In the end, after several break ups and make ups between the two clones, there is a victory. Although we sadly loose one Sam as he gradually becomes more and more ill throughout the film, we discover the unsettling truth behind the two clones and Sam finally gets to go home, a goal which had been in place front the start of the film. The audience also has closure even though it was achieved in a slightly obscure manner.

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Re: Moon (Duncan Jones, 2009)

Post by Admin on Sun Nov 15, 2015 9:43 pm

There has been a tendency across all the threads to make plot summaries, which was good but needed to be related to the main plot events, the structure of the plot. This seems to be missing from almost every post. I would like you all to reflect on that, check the slides on the hero journey and the three act structure. I will copy this in all the other threads, just in case people are only reading one thread.

The clichés in here are more genre conventions, the cliché would be a genre convention that it is not needed in the plot and it is there "just because there is always one in this kind of film", not because it has a function. For example, if in a film noir we have a corrupt cop but this does not affect the plot in any way nor does it add to the darkness of the film and he could have as well been a normal cop. If it has a function, it is more a convention than a cliché. For example, you might find that in some films an inspirational speech is not at all that inspirational and sounds fake. I particularly and personally think that the one in Snowhite and the huntsman pertains to this kind. It is there because there is a need to change the direction of the film, from almost being defeated to picking up herself and attack. However, the delivery is not believable and does not really sit well with the character storyline so far. She has been isolated (thus we might expect she is not too versed on public speech), she has not been able to defend herself very well, yet we are to believe that she is going to inspire others to fight for her when other characters seem more suitable. In any case, that is my own opinion anyway, but for me, that would be a cliché because it is not needed there or has been badly made. Another cliché in crime films, for example, is that hackers are lonely geeks with glasses working from their bedrooms, ignoring often the whole cyberpunk hacker culture.  I do however understand that this point is confusing, as some books separate conventions from clichés, whilst the internet often puts them both together.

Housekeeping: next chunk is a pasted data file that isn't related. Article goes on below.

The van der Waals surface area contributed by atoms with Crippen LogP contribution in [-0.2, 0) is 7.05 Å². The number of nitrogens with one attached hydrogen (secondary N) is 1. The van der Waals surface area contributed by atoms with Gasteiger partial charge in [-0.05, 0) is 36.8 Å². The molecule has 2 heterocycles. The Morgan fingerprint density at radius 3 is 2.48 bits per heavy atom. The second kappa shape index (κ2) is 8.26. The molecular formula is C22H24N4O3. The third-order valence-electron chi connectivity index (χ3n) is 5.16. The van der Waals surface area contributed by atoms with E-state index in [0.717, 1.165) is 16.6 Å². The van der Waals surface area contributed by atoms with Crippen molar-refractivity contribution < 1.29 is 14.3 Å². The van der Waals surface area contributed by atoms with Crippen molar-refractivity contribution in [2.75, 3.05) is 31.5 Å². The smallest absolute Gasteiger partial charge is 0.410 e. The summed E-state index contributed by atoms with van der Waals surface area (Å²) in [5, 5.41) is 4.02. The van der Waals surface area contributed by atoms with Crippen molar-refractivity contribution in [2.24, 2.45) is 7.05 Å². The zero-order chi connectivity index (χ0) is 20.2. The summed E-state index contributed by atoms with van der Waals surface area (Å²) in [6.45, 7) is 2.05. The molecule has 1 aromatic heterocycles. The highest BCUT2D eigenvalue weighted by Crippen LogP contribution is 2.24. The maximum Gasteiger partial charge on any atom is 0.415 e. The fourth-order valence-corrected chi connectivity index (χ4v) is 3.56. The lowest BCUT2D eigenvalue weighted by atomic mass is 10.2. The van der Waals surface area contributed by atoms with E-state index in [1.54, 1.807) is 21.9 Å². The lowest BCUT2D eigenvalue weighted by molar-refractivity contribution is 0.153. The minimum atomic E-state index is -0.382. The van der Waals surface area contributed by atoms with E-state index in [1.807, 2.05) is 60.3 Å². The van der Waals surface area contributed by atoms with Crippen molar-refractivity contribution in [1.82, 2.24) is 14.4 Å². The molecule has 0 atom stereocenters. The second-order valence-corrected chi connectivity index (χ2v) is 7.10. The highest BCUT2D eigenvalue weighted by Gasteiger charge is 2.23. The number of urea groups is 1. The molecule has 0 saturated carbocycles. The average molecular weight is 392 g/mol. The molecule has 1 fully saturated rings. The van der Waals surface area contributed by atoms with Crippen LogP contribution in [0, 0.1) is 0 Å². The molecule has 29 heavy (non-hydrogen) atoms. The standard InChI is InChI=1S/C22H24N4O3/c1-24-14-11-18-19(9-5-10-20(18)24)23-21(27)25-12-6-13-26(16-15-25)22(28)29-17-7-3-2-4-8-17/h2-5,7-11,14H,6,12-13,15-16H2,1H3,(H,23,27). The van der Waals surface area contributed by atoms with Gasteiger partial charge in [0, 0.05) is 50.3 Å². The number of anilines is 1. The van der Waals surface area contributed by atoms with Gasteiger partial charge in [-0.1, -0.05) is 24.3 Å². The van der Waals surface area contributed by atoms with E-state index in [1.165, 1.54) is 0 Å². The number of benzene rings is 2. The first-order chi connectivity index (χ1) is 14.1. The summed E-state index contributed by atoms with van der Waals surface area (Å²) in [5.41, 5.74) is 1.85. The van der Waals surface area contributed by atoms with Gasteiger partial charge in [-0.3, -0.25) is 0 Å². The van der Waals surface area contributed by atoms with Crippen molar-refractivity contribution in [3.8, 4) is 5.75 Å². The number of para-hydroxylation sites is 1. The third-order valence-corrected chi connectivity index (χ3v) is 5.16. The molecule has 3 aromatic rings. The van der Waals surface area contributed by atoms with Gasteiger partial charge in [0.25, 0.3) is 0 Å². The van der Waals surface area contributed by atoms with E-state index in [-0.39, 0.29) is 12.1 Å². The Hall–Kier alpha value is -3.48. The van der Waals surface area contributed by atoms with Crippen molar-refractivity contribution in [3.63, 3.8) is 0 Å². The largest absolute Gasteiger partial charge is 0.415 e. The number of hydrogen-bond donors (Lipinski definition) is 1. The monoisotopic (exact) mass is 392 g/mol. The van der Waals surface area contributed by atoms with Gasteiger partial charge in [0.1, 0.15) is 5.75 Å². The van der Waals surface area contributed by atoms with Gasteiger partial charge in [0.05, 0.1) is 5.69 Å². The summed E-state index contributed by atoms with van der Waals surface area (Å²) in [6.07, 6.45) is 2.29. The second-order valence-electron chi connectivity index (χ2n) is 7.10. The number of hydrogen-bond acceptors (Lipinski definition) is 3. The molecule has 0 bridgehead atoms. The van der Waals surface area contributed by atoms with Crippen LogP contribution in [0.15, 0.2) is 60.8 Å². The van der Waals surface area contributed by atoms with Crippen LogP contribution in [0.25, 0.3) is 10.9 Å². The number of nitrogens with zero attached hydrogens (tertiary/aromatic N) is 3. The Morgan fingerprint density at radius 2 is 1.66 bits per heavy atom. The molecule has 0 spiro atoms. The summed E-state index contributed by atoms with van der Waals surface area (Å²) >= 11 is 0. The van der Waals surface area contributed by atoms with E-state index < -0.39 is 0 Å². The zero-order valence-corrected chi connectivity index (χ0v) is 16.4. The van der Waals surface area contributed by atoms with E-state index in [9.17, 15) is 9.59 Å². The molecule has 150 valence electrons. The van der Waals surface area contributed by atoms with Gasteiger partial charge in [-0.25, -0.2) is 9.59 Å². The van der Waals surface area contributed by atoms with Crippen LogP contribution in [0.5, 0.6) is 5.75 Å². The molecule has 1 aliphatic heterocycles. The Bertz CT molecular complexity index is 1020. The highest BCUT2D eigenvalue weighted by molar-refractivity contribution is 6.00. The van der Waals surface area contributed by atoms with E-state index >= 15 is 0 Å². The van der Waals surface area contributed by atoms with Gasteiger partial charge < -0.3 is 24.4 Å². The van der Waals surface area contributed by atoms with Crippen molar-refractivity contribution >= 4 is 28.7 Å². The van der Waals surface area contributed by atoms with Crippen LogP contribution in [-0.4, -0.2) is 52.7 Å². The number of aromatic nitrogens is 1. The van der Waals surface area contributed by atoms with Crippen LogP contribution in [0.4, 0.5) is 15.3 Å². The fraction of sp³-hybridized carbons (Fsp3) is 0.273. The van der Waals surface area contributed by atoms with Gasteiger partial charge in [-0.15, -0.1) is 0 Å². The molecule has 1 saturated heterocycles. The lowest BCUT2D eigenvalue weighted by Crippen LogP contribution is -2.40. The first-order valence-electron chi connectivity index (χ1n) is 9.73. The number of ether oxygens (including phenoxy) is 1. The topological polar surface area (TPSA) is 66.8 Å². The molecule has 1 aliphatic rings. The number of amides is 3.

Good work, however, the summaries are good and include the main plot points, very well done achidlow95 for mentioning plot structures! However, the infirmary would be the first turning point and the resolution is right at the end, when we see the pod entering the atmosphere and we get to know the reactions on Earth. Remember that the three act structure is not equally divided, the first and the third part are usually 25% each and the resolution comes at the end of the third part.

Thank you for your work!

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Re: Moon (Duncan Jones, 2009)